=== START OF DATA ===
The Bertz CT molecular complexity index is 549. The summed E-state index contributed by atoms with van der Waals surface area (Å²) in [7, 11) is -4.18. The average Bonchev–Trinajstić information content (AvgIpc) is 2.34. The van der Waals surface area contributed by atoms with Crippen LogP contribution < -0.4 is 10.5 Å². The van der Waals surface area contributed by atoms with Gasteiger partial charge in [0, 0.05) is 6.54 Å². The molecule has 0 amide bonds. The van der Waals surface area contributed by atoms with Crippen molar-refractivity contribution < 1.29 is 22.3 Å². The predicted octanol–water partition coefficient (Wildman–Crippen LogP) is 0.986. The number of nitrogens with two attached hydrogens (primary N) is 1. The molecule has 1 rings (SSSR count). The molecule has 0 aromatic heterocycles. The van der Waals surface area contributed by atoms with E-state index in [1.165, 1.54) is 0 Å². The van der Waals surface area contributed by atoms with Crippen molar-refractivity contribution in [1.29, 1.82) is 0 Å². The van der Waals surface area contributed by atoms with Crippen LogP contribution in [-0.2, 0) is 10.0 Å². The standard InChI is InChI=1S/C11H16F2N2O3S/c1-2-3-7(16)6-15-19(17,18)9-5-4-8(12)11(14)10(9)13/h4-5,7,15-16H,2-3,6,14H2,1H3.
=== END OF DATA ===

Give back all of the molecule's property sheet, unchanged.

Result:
The Bertz CT molecular complexity index is 549. The summed E-state index contributed by atoms with van der Waals surface area (Å²) in [7, 11) is -4.18. The average Bonchev–Trinajstić information content (AvgIpc) is 2.34. The van der Waals surface area contributed by atoms with Crippen LogP contribution < -0.4 is 10.5 Å². The van der Waals surface area contributed by atoms with Gasteiger partial charge in [0, 0.05) is 6.54 Å². The molecule has 0 amide bonds. The van der Waals surface area contributed by atoms with Crippen molar-refractivity contribution < 1.29 is 22.3 Å². The predicted octanol–water partition coefficient (Wildman–Crippen LogP) is 0.986. The number of nitrogens with two attached hydrogens (primary N) is 1. The molecule has 1 rings (SSSR count). The molecule has 0 aromatic heterocycles. The van der Waals surface area contributed by atoms with E-state index in [1.165, 1.54) is 0 Å². The van der Waals surface area contributed by atoms with Crippen molar-refractivity contribution in [1.29, 1.82) is 0 Å². The van der Waals surface area contributed by atoms with Crippen LogP contribution in [-0.2, 0) is 10.0 Å². The standard InChI is InChI=1S/C11H16F2N2O3S/c1-2-3-7(16)6-15-19(17,18)9-5-4-8(12)11(14)10(9)13/h4-5,7,15-16H,2-3,6,14H2,1H3.